I think by this point I’ve harped on plenty about my love for sweetbreads. At the restaurants of Buenos Aires I ordered them time and again, and once I started befriending locals who would cook for me it practically became a staple. Mollejas sizzling on the grill, taken off when cooked through just right, doused with lime juice. They’re a wonderful starter to share before the onset of an epic asado but one to definitely avoid eating too much of.
Mollejas, like calf’s brains, are more about texture than flavor for me. Ideally they are creamy like a firm custard on the inside with the skin stretching around it tightly. When cooked on a parrilla, they crisp up beatifully around the edges and offer a slightly oily crunch to contrast the velveteen smoothness of the interior. Fresh lime is always, always, always served on the side and should be squirted on liberally so that the citric acidity has a chance to cut and curb the lip-sticking fattiness of the stuff. The sweetbreads pick up the flavor of the grill and lime juice; these combine with the visceral yet clean flavors of the meat. It’s a wonderful snack and one that I’ve been hoping to see more of in the States. So far they are featured on menus “for foodies only,” as part of the gimmick of incorporating offal into classic dishes. Baby steps… As much as I hate that word and hate even more being called it, I am in fact a foodie so I guess I will take what I can get. Maybe someday sweetbreads will expand beyond the Halloween themed spooky menu and be appreciated for what they are: wonderful and versatile pieces of jiggly cheap-meat.
Recently I went out on something like a blind date and instead of checking out his social media platforms to learn more about him, I checked out the menu of the restaurant he recommended in order to know what to order. The place he chose was Roofers Union in Adams Morgan.
Chef Marjorie Meek-Bradley, also of the celebrated Ripple in Cleveland Park, has a pretty damn impressive background and digs viscera. A menu featuring mostly classic American fare and all-over-the-world favorites – stuff like sausages (Merguez, Andouille, Italian, Brat), BLT’s and burgers – is spiked here and there with eyebrow-raisers, such as Trotter Arancini. Beers are categorized by flavor profile; they are good and accessible enough to make the place seem more like a modern biergarten than anything else. And I guess the gourmet, house-made sausages make sense in this context too. Signature cocktails have a lot of ingredients, though finish off a bit watery and small. The space is pretty cool. There’s an intimate little bar on the first floor that smells like a hamster’s cage and serves only the bar menu. The dining room on the second floor is spacious, with floor-to-ceiling windows that allow in tons of natural lights and offer a great view of the rainbow of row houses that characterizes Adams Morgan. Roofer uniforms hang casually on one wall. Servers are friendly.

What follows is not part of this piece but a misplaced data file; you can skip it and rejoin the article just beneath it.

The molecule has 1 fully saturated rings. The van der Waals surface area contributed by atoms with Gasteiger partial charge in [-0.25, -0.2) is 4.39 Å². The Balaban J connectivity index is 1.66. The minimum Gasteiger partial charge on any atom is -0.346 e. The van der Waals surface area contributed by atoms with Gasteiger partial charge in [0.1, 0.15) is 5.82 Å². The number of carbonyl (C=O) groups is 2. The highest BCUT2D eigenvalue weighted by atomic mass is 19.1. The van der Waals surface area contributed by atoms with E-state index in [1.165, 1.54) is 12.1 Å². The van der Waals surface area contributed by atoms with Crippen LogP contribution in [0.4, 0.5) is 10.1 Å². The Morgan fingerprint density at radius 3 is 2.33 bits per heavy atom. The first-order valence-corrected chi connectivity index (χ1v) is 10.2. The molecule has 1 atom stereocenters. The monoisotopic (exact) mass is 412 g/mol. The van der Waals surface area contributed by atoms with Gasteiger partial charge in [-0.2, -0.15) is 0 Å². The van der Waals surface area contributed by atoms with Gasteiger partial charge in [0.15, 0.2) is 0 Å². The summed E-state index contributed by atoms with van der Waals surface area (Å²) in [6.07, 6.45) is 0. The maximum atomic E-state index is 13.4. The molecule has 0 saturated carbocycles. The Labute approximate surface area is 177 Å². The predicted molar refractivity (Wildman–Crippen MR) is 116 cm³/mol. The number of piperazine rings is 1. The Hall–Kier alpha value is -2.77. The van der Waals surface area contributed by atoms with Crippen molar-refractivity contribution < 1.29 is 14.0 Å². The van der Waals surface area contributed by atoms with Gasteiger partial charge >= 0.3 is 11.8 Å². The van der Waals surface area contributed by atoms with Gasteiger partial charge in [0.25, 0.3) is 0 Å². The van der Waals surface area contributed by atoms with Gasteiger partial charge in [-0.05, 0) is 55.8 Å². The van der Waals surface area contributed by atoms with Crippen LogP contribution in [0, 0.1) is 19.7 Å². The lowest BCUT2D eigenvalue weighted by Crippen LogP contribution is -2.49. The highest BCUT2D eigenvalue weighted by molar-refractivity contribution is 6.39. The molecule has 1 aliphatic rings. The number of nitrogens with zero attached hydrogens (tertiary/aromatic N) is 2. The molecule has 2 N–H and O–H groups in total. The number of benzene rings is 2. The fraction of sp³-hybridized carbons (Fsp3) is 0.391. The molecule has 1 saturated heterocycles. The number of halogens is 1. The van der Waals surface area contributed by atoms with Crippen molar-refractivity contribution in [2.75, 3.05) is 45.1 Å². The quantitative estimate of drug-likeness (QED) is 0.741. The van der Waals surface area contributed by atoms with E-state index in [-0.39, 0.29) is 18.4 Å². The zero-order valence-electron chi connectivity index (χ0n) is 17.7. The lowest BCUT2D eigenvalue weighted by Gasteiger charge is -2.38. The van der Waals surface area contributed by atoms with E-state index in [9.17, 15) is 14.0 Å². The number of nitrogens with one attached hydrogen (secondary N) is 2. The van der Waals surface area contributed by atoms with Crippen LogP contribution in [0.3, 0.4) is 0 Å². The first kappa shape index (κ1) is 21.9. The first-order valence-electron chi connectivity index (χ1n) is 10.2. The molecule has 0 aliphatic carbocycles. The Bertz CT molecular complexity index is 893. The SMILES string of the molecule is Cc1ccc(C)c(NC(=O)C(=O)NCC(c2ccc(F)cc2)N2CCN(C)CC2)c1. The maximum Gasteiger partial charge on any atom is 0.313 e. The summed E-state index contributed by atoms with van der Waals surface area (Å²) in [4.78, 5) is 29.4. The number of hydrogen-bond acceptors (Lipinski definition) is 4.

And, yes, sweetbreads do appear in the “Snacks” section of the menu, in the form of a doll-house po’boy. It’s a miniature bun of fluffy, sweet white bread and lumps of lightly fried mollejas are packed between the halves. The bread is toasted to a slight crunch on the sides but remains airy light and caky on the inside. The spongy texture contrasts nicely with the crunch of the flour and egg crust of the sweetbreads. Squirted on is a simple and classic NOLA-style remoulade, a creamy, mayo-based sauce with a nice acidity and slight spice to it. The remoulade gets caught in the frilly ruffles of lettuce and glues these to the bread. Lime wedges are, very appropriately, included on the side.
I was warned by a handful of reviews that the ratio of sweetbread to bread would be disappointing, but it actually wasn’t – at all. The lumps of meat were rather large and they were left whole. There was plenty of the juicy, moist stuff to round out each bite of soft bread. I picked one of the sweetbreads out to try it on its own and had to slice it into two bites to fit into my mouth. The crust was crunchy, flavored mostly with the tang of the remoulade. The meat within was smooth enough in some patches, though it toughened up in others and became difficult to chew. The flavor was there and certain bits and pieces achieved the texture that first drew me to this organ meat, but it was nowhere near any molleja that literally any Argentine man will put in front of you, sizzling off the grill. It was inconsistent in texture and relied a bit too heavily on the crunch of its fried coat.
I appreciate Chef Meek-Bradley choice to incorporate trotters, ears and hearts in her menu, but the sweetbreads have yet to be perfected. But there is hope, yet.